Despite the fact that property values have, on average, increased more than 12% compared to this time last year, about 6.4 million residential properties – or about 13% of all residential properties with a mortgage – were still in negative equity at the end of the third quarter, according to CoreLogic's Equity Report.
This figure is down from 7.2 million homes, or 14.7% of all residential properties with a mortgage, at the end of the second quarter.
About 791,000 residential properties returned to a state of positive equity during the third quarter, bringing the total number of mortgaged residential properties with positive equity in the U.S. to 42.6 million, the report states.
The national aggregate value of negative equity was $397 billion at the end of the third quarter compared to $430 billion at the end of the second quarter – a decrease of $33.7 billion. This decrease was driven in large part by an improvement in home prices, the report states.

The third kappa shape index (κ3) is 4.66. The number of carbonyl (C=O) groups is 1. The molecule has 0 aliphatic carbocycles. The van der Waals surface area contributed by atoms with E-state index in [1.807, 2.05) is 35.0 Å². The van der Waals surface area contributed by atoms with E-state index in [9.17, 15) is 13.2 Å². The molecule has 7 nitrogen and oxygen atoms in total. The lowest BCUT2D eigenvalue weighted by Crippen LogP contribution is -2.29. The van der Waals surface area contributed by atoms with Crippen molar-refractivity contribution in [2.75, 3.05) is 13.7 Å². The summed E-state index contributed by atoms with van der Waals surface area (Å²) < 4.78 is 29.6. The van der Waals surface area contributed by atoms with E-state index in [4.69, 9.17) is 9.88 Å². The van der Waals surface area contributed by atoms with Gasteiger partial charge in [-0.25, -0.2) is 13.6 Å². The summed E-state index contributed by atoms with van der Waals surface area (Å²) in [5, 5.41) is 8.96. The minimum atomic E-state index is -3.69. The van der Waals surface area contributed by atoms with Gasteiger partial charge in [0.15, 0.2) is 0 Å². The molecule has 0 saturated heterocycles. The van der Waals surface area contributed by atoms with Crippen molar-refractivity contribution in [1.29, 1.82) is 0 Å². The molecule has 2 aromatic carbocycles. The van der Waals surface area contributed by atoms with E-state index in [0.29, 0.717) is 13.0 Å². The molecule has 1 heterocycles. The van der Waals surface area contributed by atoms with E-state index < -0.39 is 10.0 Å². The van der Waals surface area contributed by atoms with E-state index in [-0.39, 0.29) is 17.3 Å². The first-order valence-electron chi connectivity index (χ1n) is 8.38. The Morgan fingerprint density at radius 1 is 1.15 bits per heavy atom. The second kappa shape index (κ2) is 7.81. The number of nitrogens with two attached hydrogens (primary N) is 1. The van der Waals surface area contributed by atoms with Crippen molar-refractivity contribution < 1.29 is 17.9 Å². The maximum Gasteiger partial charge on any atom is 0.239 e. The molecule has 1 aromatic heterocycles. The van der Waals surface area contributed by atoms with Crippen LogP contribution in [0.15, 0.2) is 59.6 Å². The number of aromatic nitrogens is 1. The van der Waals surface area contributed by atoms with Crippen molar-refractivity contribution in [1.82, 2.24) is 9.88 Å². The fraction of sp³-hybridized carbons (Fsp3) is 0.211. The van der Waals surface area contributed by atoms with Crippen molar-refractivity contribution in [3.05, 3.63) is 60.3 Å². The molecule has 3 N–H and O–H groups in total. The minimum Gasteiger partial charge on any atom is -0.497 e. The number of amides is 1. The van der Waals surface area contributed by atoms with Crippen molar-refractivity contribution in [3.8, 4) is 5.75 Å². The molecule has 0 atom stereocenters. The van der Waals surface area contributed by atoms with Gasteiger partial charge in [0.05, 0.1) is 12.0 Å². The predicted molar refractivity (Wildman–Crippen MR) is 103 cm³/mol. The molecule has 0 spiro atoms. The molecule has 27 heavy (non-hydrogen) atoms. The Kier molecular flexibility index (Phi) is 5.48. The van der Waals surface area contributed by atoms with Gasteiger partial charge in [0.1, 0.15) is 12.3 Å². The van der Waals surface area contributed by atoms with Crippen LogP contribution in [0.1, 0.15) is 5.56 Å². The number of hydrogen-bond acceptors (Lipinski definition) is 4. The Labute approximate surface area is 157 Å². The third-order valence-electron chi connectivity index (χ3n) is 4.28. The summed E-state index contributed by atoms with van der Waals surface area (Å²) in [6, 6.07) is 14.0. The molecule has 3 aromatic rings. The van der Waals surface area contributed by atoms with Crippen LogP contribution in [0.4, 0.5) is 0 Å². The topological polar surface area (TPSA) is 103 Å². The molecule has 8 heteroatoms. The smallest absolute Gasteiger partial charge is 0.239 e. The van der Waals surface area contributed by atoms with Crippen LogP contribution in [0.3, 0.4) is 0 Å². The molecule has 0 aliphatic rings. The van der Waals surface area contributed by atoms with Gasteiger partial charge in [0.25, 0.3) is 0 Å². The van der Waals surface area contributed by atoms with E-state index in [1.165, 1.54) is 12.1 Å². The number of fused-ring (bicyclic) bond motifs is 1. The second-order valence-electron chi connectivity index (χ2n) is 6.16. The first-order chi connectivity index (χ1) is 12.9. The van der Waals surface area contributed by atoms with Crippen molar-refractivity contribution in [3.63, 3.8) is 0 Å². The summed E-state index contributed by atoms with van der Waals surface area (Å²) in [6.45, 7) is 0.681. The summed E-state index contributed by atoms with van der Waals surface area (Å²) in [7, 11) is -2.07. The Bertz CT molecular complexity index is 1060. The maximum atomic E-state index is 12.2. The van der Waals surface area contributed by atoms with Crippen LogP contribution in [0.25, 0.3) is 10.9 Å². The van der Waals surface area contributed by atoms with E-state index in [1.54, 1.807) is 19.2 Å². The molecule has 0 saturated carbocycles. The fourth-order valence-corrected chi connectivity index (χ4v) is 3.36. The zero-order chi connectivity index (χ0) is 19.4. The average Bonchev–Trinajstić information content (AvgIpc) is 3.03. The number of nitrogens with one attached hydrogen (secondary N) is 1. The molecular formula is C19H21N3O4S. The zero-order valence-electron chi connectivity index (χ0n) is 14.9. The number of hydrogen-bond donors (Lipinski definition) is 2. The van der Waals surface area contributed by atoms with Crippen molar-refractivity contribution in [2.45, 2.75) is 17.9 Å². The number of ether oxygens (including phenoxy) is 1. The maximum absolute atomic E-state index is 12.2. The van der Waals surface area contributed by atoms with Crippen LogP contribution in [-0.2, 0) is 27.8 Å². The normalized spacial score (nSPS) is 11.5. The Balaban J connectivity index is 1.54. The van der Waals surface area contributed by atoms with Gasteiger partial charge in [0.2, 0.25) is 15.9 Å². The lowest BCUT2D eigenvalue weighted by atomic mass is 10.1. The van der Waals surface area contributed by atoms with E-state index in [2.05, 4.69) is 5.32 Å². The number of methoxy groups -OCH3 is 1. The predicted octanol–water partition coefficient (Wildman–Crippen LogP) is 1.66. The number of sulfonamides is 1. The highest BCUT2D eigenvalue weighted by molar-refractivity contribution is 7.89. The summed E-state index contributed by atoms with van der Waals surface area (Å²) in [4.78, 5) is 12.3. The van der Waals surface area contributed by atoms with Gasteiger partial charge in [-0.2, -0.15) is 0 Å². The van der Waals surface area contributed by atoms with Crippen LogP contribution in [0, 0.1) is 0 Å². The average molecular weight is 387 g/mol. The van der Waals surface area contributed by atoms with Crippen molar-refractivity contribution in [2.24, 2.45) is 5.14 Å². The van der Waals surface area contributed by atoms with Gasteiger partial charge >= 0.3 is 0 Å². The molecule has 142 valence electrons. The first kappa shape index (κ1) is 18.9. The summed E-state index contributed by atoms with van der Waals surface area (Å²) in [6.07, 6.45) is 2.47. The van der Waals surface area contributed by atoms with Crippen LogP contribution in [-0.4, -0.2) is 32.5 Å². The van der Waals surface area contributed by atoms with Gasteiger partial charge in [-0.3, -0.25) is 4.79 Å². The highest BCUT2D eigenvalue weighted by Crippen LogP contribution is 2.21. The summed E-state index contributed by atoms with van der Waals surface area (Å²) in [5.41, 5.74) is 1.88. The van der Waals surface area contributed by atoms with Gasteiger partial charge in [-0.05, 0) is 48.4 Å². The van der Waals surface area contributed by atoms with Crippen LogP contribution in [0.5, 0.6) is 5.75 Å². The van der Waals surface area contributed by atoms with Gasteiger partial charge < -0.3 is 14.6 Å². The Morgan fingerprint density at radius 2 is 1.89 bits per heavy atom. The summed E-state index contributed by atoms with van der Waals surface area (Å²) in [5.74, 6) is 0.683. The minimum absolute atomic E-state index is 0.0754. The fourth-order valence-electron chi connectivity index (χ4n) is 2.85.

Of the 42.6 million residential properties with positive equity, about 10 million – or about 20.4% – have less than 20% equity, according to the report. Borrowers with less than 20% equity, referred to as "under-equitied," may have a more difficult time obtaining new financing for their homes due to underwriting constraints.
Slightly more than 1.5 million residential properties have less than 5% equity, according to the report. These ‘near-negative’ equity properties are considered at-risk should home prices fall, CoreLogic notes.
‘Rising home prices continued to help homeowners regain their lost equity in the third quarter of 2013,’ says Mark Fleming, chief economist for CoreLogic. ‘Fewer than 7 million homeowners are underwater, with a total mortgage debt of $1.6 trillion. Negative equity will decline even further in the coming quarters as the housing market continues to improve.’
States with the highest percentage of mortgaged properties in negative equity in the third quarter included Nevada (32.2%), Florida (28.8%), Arizona (22.5%), Ohio (18%) and Georgia (17.8%). These top five states combined accounted for 36.4% of negative equity in the U.S., according to CoreLogic.
Metropolitan areas with the highest percentage of mortgaged properties in negative equity in the third quarter included Orlando-Kissimmee-Sanford, Fla. (32.3%); Tampa-St. Petersburg-Clearwater, Fla. (30.1%); Phoenix-Mesa-Scottsdale, Ariz. (23.2%); Riverside-San Bernardino-Ontario, Calif. (20.8%); and Chicago-Naperville-Arlington Heights, Ill. (20.5%).
To download a copy of the report, click here.